Thursday, February 20, 2003

US Jerking Inspectors Around

This is such bullshit:

CBS News Correspondent Mark Phillips reports the U.N. has been taking a precise inventory of Iraq's al-Samoud 2 missile arsenal, determining how many there are and where they are.

Discovering that the al-Samoud 2 has been flying too far in tests has been one of the inspectors' major successes. But the missile has only been exceeding its 93-mile limit by about 15 miles and that, the Iraqis say,
is because it isn't yet loaded down with its guidance system. The al-Samoud 2 is not the 800-mile-plus range missile that Secretary of State Colin Powell insists Iraq is developing.

In fact, the U.S. claim that Iraq is developing missiles that could hit its neighbors – or U.S. troops in the region, or even Israel – is just one of the claims coming from Washington that inspectors here are finding
increasingly unbelievable. The inspectors have become so frustrated trying to chase down unspecific or ambiguous U.S. leads that they've begun to express that anger privately in no uncertain terms.

U.N. sources have told CBS News that American tips have lead to one dead end after another.

Example: satellite photographs purporting to show new research buildings at Iraqi nuclear sites. When the U.N. went into the new buildings they found "nothing."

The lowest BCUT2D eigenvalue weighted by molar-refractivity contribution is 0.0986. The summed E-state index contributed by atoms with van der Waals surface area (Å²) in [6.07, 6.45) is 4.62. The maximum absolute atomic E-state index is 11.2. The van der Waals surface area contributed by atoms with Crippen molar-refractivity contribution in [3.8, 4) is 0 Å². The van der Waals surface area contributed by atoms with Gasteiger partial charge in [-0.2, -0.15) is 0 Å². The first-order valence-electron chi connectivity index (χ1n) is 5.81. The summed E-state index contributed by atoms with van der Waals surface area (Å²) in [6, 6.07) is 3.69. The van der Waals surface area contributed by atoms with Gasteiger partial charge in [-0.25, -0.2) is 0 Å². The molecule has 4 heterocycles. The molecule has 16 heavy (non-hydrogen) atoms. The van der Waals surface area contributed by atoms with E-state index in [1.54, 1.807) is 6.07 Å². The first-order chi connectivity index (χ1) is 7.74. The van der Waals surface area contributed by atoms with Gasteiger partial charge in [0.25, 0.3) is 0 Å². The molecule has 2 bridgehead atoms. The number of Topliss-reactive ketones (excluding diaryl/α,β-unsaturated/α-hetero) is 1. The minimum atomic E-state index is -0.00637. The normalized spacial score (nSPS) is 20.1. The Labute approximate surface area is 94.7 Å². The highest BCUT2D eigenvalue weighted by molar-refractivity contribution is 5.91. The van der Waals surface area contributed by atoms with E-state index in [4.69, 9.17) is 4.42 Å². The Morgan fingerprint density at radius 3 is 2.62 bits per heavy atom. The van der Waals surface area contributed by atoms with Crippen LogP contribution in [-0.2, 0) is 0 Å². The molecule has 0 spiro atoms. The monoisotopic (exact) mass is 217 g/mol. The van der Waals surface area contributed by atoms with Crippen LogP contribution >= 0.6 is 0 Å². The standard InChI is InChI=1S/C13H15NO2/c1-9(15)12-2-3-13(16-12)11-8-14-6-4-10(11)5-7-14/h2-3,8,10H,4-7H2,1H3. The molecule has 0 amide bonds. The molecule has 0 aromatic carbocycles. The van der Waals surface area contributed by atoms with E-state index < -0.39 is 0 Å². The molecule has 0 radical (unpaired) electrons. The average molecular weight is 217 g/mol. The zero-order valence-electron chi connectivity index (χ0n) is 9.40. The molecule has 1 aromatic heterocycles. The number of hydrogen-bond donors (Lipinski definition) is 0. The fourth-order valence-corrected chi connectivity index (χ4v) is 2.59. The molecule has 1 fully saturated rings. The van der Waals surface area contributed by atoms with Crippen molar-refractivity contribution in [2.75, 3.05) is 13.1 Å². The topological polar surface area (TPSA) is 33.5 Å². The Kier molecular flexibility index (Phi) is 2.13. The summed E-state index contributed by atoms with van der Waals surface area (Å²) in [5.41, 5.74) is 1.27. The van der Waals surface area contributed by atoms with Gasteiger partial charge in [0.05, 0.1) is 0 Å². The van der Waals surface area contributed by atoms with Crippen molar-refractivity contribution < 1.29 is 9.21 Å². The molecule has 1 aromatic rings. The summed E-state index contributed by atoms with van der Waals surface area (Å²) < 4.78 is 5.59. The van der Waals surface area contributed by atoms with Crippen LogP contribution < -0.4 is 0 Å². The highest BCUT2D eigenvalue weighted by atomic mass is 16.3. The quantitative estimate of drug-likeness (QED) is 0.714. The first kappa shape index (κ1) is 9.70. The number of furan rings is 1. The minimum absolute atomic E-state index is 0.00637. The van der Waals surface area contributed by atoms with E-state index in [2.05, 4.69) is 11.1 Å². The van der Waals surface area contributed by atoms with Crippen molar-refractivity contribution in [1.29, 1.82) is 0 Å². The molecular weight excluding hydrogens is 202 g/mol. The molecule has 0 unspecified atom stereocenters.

Example: Saddam's presidential palaces, where the inspectors went with specific coordinates supplied by the U.S. on where to look for incriminating evidence. Again, they found "nothing."

Example: Interviews with scientists about the aluminum tubes the U.S. says Iraq has imported for enriching uranium, but which the Iraqis say are for making rockets. Given the size and specification of the tubes, the
U.N. calls the "Iraqi alibi air tight."

The inspectors do acknowledge, however, that they would not be here at all if not for the threat of U.S. military action.

So frustrated have the inspectors become that one source has referred to the U.S. intelligence they've been getting as "garbage after garbage after garbage." In fact, Phillips says the source used another cruderword. The inspectors find themselves caught between the Iraqis, who are masters at the weapons-hiding shell game, and the United States, whose intelligence they've found to be circumstantial, outdated or just plain